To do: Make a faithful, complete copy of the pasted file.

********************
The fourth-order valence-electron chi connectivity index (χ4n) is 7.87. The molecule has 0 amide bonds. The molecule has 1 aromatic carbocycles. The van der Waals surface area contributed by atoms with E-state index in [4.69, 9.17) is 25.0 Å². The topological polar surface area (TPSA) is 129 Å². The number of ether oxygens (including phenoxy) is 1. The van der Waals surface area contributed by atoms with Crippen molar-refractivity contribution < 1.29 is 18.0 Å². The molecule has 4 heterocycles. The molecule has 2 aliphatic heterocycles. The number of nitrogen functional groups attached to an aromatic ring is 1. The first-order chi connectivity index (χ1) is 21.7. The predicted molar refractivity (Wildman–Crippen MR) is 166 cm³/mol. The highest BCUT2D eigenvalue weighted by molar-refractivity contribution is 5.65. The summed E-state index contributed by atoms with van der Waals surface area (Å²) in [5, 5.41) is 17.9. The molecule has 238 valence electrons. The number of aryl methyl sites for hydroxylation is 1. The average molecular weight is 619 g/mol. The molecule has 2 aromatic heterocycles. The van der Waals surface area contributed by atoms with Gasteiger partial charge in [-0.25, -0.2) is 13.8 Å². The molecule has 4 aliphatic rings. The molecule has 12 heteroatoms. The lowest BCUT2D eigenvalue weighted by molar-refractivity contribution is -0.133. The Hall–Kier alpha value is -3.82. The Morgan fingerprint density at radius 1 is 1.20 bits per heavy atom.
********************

The fourth-order valence-electron chi connectivity index (χ4n) is 7.87. The molecule has 0 amide bonds. The molecule has 1 aromatic carbocycles. The van der Waals surface area contributed by atoms with E-state index in [4.69, 9.17) is 25.0 Å². The topological polar surface area (TPSA) is 129 Å². The number of ether oxygens (including phenoxy) is 1. The van der Waals surface area contributed by atoms with Crippen molar-refractivity contribution < 1.29 is 18.0 Å². The molecule has 4 heterocycles. The molecule has 2 aliphatic heterocycles. The number of nitrogen functional groups attached to an aromatic ring is 1. The first-order chi connectivity index (χ1) is 21.7. The predicted molar refractivity (Wildman–Crippen MR) is 166 cm³/mol. The highest BCUT2D eigenvalue weighted by molar-refractivity contribution is 5.65. The summed E-state index contributed by atoms with van der Waals surface area (Å²) in [5, 5.41) is 17.9. The molecule has 238 valence electrons. The number of aryl methyl sites for hydroxylation is 1. The average molecular weight is 619 g/mol. The molecule has 2 aromatic heterocycles. The van der Waals surface area contributed by atoms with Gasteiger partial charge in [-0.25, -0.2) is 13.8 Å². The molecule has 4 aliphatic rings. The molecule has 12 heteroatoms. The lowest BCUT2D eigenvalue weighted by molar-refractivity contribution is -0.133. The Hall–Kier alpha value is -3.82. The Morgan fingerprint density at radius 1 is 1.20 bits per heavy atom.